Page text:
I used to be a faithful listener to the national news. But it seems that more and more reporting consists of communicating more and more bad news. As a result, I’ve become more of a sporadic listener. Of course, I recognize that this is not a recent trend. Most news has rarely, if ever, been uplifting. The events deemed “newsworthy” are generally traumatic or catastrophic events. The recent random shootings in Arizona, Colorado, and Wisconsin, the continuing economic crises in the U.S. and Europe, the continuing conflicts in the Middle East all serve as recent examples.
These “bad news” stories are even more difficult to deal with because they are not simply news stories affecting someone else; they are real stories of the everyday realities of people all around me, and including me. Close friends have loved ones in Iraq and Afghanistan. Colleagues struggle to make ends meet, and wonder how they can continue to keep up with the rising costs associated with gas and food. Necessities become negotiable and disappear altogether. For many, these are not simply news stories these are their stories of trying to survive in extraordinarily dark times.
While these particular circumstances are specific to the contemporary context, extraordinarily dark times are sadly nothing new. Even the greatest of leaders in the ancient world were not immune to trouble and despair. As we are told in the Hebrew narratives, David, the great king of Israel, experienced many difficulties throughout his life. And when he experienced trouble, he turned to poetry. Psalm 18, as one example, appears to have been a poem written after the experience of deliverance from national enemies and the current king of Israel, King Saul.
The poetry composed by David expresses his grief and distress in the midst his trials. The imagery he uses is of a near death experience: “The waves of death encompassed me; the torrents of destruction overwhelmed me; the cords of Sheol surrounded me; the snares of death confronted me. In my distress I called upon the Lord” (2 Samuel 22:5-7a). His distress felt like drowning; being swallowed up by the mighty waves of the sea.
Yet, somehow David believes he will be delivered. In my distress I called upon the Lord. David hopes in God’s deliverance. Even though he feels overwhelmed by powerful forces at work against him, David affirms that “The Lord was my stay. He brought me forth also into a broad place; he rescued me, because he delighted in me” (Psalm 18:19).
It is tempting to understand the Lord’s rescue operation as one that restores the equilibrium or status quo to David. As one commentator notes, the psalmists’ chief concern to give thanks to God are not chiefly found in regaining “physical health, or adding more years to life, or by enhancing the life they now enjoy with greater comfort or security. That is a modern conception of life, whose emptiness is eventually disclosed. According to Israel’s way of thinking, life is missed when people do not choose it: ‘See, I have set before you life and death….Therefore, choose life.'”(1) Those who know David’s story know that it continues to be fraught with difficulty and hardship even as he becomes the great king of Israel.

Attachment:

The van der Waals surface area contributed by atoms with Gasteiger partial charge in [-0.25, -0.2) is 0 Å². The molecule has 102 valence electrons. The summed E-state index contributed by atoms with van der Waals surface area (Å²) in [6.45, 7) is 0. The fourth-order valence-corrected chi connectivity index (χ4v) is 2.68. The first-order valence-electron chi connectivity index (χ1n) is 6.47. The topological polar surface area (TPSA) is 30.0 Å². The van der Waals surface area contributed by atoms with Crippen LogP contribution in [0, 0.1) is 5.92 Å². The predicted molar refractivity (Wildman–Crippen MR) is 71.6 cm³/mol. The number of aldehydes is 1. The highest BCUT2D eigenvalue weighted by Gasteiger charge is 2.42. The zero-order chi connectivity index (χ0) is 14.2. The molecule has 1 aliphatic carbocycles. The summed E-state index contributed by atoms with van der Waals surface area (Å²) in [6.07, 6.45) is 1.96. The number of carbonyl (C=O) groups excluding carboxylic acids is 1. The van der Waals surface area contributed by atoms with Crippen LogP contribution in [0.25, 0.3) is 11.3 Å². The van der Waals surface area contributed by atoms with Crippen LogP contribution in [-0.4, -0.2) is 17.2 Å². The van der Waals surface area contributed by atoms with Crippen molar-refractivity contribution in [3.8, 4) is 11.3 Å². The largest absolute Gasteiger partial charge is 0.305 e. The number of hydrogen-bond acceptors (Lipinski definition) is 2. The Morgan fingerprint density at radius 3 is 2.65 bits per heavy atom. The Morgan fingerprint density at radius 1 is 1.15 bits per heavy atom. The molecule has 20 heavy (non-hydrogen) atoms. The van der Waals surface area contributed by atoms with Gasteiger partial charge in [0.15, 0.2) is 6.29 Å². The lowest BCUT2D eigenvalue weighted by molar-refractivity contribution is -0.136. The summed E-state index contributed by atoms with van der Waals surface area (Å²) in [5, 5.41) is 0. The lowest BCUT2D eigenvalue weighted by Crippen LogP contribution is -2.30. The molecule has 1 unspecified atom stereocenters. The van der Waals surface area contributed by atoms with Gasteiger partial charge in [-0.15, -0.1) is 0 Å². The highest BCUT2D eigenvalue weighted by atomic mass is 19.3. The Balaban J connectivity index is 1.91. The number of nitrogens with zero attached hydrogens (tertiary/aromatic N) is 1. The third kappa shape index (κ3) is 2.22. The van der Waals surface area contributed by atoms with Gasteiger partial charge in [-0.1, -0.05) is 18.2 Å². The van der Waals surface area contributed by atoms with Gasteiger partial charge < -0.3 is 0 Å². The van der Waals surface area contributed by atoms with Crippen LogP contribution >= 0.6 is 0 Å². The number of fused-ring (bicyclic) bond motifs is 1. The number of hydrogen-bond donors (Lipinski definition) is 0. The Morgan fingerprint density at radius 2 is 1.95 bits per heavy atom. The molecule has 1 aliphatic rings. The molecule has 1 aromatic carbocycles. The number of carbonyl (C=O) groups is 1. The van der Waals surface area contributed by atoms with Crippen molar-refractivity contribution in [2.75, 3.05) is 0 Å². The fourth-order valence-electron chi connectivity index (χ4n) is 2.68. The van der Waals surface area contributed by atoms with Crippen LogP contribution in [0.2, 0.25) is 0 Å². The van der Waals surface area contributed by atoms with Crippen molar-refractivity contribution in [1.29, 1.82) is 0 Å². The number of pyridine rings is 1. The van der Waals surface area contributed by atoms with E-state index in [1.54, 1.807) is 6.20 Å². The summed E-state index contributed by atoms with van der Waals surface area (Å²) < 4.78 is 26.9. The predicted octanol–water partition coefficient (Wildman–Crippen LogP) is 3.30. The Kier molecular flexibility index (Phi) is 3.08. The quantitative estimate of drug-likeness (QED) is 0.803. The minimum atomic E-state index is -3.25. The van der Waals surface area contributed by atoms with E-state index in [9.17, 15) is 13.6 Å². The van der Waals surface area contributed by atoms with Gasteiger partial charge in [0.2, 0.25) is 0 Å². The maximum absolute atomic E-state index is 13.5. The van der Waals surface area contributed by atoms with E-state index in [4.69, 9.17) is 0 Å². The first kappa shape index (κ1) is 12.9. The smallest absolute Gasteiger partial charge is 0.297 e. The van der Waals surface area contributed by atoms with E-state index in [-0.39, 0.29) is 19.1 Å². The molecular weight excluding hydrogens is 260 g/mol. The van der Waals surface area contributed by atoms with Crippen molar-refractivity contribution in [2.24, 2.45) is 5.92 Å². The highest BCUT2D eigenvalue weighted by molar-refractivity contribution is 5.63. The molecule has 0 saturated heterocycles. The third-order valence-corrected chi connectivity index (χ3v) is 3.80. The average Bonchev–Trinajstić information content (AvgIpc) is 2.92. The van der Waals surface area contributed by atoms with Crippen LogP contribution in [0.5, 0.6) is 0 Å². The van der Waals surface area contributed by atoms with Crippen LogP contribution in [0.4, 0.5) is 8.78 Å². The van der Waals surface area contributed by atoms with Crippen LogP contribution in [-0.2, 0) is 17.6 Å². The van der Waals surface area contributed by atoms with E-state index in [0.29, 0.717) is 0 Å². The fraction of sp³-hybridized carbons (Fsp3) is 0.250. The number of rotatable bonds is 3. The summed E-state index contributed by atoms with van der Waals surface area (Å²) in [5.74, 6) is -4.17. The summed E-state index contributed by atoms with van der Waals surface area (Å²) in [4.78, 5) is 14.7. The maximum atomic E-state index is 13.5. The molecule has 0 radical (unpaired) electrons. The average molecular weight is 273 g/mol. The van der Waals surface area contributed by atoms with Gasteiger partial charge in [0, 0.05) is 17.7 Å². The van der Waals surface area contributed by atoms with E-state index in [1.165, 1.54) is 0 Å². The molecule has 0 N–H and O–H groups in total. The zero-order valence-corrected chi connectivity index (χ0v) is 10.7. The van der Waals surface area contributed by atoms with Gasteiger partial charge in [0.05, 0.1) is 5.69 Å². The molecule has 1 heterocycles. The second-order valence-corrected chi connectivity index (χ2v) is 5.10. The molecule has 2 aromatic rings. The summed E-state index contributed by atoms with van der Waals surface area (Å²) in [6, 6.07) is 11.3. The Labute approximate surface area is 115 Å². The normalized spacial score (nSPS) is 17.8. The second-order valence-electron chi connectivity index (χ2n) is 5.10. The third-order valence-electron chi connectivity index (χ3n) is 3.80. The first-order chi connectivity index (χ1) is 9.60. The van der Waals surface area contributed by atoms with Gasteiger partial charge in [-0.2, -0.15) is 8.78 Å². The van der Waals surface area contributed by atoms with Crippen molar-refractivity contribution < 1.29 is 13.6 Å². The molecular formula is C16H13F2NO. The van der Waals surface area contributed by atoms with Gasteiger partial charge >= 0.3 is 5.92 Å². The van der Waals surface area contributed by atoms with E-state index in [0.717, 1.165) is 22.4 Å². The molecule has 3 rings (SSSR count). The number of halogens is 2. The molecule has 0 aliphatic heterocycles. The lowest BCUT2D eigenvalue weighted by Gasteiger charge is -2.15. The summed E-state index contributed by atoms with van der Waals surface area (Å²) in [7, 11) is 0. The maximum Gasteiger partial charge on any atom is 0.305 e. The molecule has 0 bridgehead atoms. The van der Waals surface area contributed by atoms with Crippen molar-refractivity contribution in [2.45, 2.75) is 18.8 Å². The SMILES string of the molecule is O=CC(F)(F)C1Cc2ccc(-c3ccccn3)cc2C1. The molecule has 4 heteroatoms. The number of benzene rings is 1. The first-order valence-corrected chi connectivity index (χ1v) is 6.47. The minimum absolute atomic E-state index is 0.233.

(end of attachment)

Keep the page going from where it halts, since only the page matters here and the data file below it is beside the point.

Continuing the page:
God’s rescue was not simply a return to the “way things were” or always a salve of comfort and ease. To read the poem this way is to miss its main image of the God whose rescue shakes the deepest foundations. “The earth shook and quaked the foundations of the mountains were trembling.” God’s rescue often involves the overturning and upending all the things in which we place our hope apart from God. For the poet David testified: The Lord was his stay. Ultimately, salvation does not come from the things God does for David, or for us. God’s rescue sets one in a broad place opening up new spaces in which we can find room to trust.
Sometimes, God’s rescue involves the deliverance from all the things we think make up true life. As Christoph Barth observes, “[W]hat the psalmists pray for in laments, or thank God for in thanksgiving is the restoration of life that they have lost, or its radical renewal through true life—that is the life that is given through relationship to God.”(2)
When we make God our stay we acknowledge that all other ground is like sand—even those things that appear as a strong foundation. Our notion of rescue is upended. And while we never want to deny that days are often filled with bad news, God can be our stay, open up a broad place where we want more than simply to be rescued and instead desire to become the means of rescue. We can have active hands and feet that swiftly move to help others in times of need, and in times of abundance, with God as our stay. As people living at times in want and in times of bad news, we can renew and restore the lives of others in remarkable ways, inviting them into the broad place where we stand on the ground that is God.
Margaret Manning is member of the speaking and writing team at Ravi Zacharias International Ministries in Seattle, Washington.
(1) Bernard W. Anderson, ed., Out of the Depths: The Psalms Speak for Us Today, (Philadelphia: The Westminster Press, 1983), 127.
(2) As quoted by Anderson, Ibid., 127.